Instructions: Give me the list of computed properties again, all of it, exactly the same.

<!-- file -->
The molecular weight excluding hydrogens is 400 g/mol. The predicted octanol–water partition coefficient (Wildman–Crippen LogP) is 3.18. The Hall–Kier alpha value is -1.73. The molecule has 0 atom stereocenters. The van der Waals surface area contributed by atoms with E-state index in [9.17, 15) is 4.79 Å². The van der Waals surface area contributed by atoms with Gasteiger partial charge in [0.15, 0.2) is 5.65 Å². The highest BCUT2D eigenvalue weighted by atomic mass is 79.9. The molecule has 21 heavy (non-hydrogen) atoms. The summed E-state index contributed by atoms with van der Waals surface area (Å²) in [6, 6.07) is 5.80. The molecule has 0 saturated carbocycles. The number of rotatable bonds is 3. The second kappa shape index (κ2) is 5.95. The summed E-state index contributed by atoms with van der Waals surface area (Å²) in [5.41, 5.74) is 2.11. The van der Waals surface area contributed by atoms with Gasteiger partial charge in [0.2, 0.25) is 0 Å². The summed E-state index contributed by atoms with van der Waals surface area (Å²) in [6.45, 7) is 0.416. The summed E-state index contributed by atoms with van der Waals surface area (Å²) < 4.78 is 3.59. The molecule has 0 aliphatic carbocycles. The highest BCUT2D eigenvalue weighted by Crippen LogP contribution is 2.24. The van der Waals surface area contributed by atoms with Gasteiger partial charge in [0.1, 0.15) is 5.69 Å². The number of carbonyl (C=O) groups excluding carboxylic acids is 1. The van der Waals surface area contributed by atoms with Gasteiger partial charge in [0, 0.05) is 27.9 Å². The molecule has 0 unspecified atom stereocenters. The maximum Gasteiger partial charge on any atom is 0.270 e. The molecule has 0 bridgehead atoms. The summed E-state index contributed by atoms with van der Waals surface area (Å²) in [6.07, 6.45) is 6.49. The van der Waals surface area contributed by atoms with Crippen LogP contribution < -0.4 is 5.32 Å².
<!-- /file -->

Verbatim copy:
The molecular weight excluding hydrogens is 400 g/mol. The predicted octanol–water partition coefficient (Wildman–Crippen LogP) is 3.18. The Hall–Kier alpha value is -1.73. The molecule has 0 atom stereocenters. The van der Waals surface area contributed by atoms with E-state index in [9.17, 15) is 4.79 Å². The van der Waals surface area contributed by atoms with Gasteiger partial charge in [0.15, 0.2) is 5.65 Å². The highest BCUT2D eigenvalue weighted by atomic mass is 79.9. The molecule has 21 heavy (non-hydrogen) atoms. The summed E-state index contributed by atoms with van der Waals surface area (Å²) in [6, 6.07) is 5.80. The molecule has 0 saturated carbocycles. The number of rotatable bonds is 3. The second kappa shape index (κ2) is 5.95. The summed E-state index contributed by atoms with van der Waals surface area (Å²) in [5.41, 5.74) is 2.11. The van der Waals surface area contributed by atoms with Gasteiger partial charge in [0.2, 0.25) is 0 Å². The summed E-state index contributed by atoms with van der Waals surface area (Å²) in [6.45, 7) is 0.416. The summed E-state index contributed by atoms with van der Waals surface area (Å²) < 4.78 is 3.59. The molecule has 0 aliphatic carbocycles. The highest BCUT2D eigenvalue weighted by Crippen LogP contribution is 2.24. The van der Waals surface area contributed by atoms with Gasteiger partial charge in [0.1, 0.15) is 5.69 Å². The number of carbonyl (C=O) groups excluding carboxylic acids is 1. The van der Waals surface area contributed by atoms with Gasteiger partial charge in [0, 0.05) is 27.9 Å². The molecule has 0 unspecified atom stereocenters. The maximum Gasteiger partial charge on any atom is 0.270 e. The molecule has 0 bridgehead atoms. The summed E-state index contributed by atoms with van der Waals surface area (Å²) in [6.07, 6.45) is 6.49. The van der Waals surface area contributed by atoms with Crippen LogP contribution < -0.4 is 5.32 Å².